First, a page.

During the latter half of the 20th century, developed countries across the globe opened their borders to trade and, largely, enjoyed significant periods of economic gains and increases in quality of life. Latin America sat on the bench as agreements were being hashed out, while other countries developed competitive markets and purchasing power increased.
The benefits of free trade didn’t go completely unnoticed in the region, though, as Mexico, as part of NAFTA, signed one of the largest free trade agreements ever in the 90s. Many other countries south of Mexico, including Colombia, got the memo and have been pursuing bilateral agreements as well as regional trade blocs around the world.
For its part, Colombia has been in active dialogue with major trading partners, having voted and accepted a free trade agreement with the US in 2007 that would have allowed 80% of US goods to enter duty-free and 100% within 10 years. Given the US role as Colombia’s leading trading partner, it’s a strong sign that Colombia is willing to open its borders. However, the tax system on imports is still burdensome for foreign producers and more importantly on the very citizens and industries it’s intended to protect.
Currently, Colombia applies a tiered tariff system to all imports not governed by a trade agreement. Duties start at 5% for raw materials used in production to 20% for finished goods to potentially over 35% for cars.
The basis for protectionist policies made sense decades ago when global trade wasn’t as well understood and leaders looked to ensure the stability of local industries and the jobs that went along with them. The results have told us a different story, however.
Chile is a great example close to home.
Chile’s trade liberalization got off to it’s current path starting in the mid-70’s and was stabilized in the early 90’s with a uniformly low import rate across all goods for countries where a trade agreement didn’t exist. Much to the dismay of those that advocate protectionism, Chile has enjoyed higher GDP grow than most Latin American nations and is still a net exporter of good and services.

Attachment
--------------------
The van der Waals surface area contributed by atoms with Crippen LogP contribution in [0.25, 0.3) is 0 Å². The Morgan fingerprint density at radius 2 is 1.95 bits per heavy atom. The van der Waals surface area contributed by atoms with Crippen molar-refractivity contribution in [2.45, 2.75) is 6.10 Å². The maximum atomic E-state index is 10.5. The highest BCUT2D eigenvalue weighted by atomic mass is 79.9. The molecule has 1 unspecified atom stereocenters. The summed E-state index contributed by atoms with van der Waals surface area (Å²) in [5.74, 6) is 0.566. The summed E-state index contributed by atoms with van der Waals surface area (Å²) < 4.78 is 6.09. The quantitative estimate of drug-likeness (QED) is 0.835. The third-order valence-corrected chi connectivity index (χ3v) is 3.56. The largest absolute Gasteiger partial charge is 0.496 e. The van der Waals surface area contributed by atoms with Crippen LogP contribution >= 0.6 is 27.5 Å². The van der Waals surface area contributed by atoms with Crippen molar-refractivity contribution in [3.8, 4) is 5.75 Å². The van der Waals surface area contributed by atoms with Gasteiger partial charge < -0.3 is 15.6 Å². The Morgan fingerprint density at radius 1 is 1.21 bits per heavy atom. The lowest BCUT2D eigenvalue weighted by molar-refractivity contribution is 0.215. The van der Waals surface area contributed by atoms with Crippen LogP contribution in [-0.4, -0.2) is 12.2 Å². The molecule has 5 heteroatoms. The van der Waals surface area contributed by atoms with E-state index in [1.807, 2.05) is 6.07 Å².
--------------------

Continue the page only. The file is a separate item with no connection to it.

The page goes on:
The trade liberalization in Chile that led national producers to become more competitive at home and across the world hasn’t been achieved uniformly in Latin American, including Colombia. In fact, the Inter-American Development Bank reported that since 1960 Chile’s growth in productivity has outpaced the US, and if Latin America’s productivity as a whole had kept up with the rest of the world since 1960, real incomes would be 47% higher.
Growth in productivity isn’t the only benefit. As the Colombian export sector has dealt with relatively more expensive products across the globe due to the strength of the Peso, lower import duties would serve to dampen the rise in the currency. While I can’t pinpoint the exact effects on exchange rates any better than a meteorologist can pinpoint the weather a year from now, common sense would tell us goods that immediately became 10-20% cheaper would create more buyers or existing buyers purchasing more. It would nicely augment the $25 million daily expenditures by the central bank to suppress the rise of the Peso.
Furthermore, Colombia still has a significant poor population that might not mind their hard earned pesos buying more goods or being able to save for a home or car. It’s the lower and middle classes that may be the most punished by import duties. These families are on the verge of building a better life, yet are faced with paying more for their first car or even ordinary items than citizens in the developed world.
Simply waiting for bilateral agreements between each nation is not going to be effective enough in spurring Colombia to develop into the thriving economy we all know it can be. I’ll happily take a 20% discount at the register, and if I have a choice between equals, I’ll still purchase the Colombian produced good.